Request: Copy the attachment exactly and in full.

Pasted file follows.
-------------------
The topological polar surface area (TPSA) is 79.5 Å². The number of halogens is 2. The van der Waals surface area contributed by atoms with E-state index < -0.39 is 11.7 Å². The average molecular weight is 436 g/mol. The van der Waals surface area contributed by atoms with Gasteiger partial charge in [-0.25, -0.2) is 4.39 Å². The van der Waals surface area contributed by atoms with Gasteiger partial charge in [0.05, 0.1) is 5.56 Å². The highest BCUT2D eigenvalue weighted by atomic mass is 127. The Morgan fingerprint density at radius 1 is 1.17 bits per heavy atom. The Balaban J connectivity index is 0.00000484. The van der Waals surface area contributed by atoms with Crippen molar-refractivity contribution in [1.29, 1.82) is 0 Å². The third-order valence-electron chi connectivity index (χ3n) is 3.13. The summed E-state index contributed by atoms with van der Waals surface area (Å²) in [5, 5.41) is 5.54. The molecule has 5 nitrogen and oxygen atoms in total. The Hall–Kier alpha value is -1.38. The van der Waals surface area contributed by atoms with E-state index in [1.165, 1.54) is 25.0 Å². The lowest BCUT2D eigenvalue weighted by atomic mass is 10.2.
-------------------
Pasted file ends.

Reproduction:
The topological polar surface area (TPSA) is 79.5 Å². The number of halogens is 2. The van der Waals surface area contributed by atoms with E-state index < -0.39 is 11.7 Å². The average molecular weight is 436 g/mol. The van der Waals surface area contributed by atoms with Gasteiger partial charge in [-0.25, -0.2) is 4.39 Å². The van der Waals surface area contributed by atoms with Gasteiger partial charge in [0.05, 0.1) is 5.56 Å². The highest BCUT2D eigenvalue weighted by atomic mass is 127. The Morgan fingerprint density at radius 1 is 1.17 bits per heavy atom. The Balaban J connectivity index is 0.00000484. The van der Waals surface area contributed by atoms with Crippen molar-refractivity contribution in [1.29, 1.82) is 0 Å². The third-order valence-electron chi connectivity index (χ3n) is 3.13. The summed E-state index contributed by atoms with van der Waals surface area (Å²) in [5, 5.41) is 5.54. The molecule has 5 nitrogen and oxygen atoms in total. The Hall–Kier alpha value is -1.38. The van der Waals surface area contributed by atoms with E-state index in [1.165, 1.54) is 25.0 Å². The lowest BCUT2D eigenvalue weighted by atomic mass is 10.2.